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Uploaded on:
11/03/2009 03:06:33
Digital Asset
File Size:
260.60 KB
1000 x 658 pixels
2228 views 4 downloads
P number: P530972
Caption: Buildings in St. Andrew Square, Edinburgh, Lothian Region.
Description: The image shows two of the earliest town-houses of the Edinburgh New Town, one of which has been restored with a traditional harling and coloured lime wash. Originally many of the early stone buildings in the New Town were harled with a lime mortar render because they were constructed as stone rubble walls. Traditionally throughout Scotland vernacular stone buildings were always harled in order to protect the masonry from the wind and weather, and probably also to act as a draught-proofing outer skin. In Victorian times the rough stone appearance of buildings was considered fashionable and many of the buildings were 'scraped' to reveal their stone rubble construction. It is only in recent times that some important historical buildings have had their traditional lime harling re-instated, for example the restored Great Hall at Stirling Castle.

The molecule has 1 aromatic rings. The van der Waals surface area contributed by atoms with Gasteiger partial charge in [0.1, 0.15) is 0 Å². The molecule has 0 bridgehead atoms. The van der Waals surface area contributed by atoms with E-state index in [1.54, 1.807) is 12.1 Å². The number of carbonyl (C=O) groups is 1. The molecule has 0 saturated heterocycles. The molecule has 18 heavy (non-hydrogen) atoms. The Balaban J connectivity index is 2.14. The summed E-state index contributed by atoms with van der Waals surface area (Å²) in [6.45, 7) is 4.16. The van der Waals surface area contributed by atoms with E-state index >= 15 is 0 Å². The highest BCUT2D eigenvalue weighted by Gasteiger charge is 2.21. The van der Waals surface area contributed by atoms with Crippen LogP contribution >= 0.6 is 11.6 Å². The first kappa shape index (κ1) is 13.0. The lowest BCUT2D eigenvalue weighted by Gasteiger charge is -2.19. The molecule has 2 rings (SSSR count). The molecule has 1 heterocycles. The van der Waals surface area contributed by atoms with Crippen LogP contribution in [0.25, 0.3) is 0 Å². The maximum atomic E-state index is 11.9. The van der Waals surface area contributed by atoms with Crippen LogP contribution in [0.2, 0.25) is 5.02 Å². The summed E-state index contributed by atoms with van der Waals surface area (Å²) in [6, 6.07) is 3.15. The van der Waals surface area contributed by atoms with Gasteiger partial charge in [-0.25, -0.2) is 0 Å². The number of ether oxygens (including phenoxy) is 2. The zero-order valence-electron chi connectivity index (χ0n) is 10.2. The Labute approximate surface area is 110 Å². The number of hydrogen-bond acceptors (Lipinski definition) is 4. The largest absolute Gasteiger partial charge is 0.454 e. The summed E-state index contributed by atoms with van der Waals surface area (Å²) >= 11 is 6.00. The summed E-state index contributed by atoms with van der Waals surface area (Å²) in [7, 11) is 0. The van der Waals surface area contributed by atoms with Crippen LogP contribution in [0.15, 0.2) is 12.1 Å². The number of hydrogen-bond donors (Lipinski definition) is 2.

Date taken: 25/06/1905
Photographer: Unknown
Copyright statement: Unknown
Orientation: Landscape
Size: 260.60 KB; 1000 x 658 pixels; 85 x 56 mm (print at 300 DPI); 265 x 174 mm (screen at 96 DPI);
Average Rating: Not yet rated
Categories: Best of BGS Images/ Stone and the built heritage (Building Britain)  


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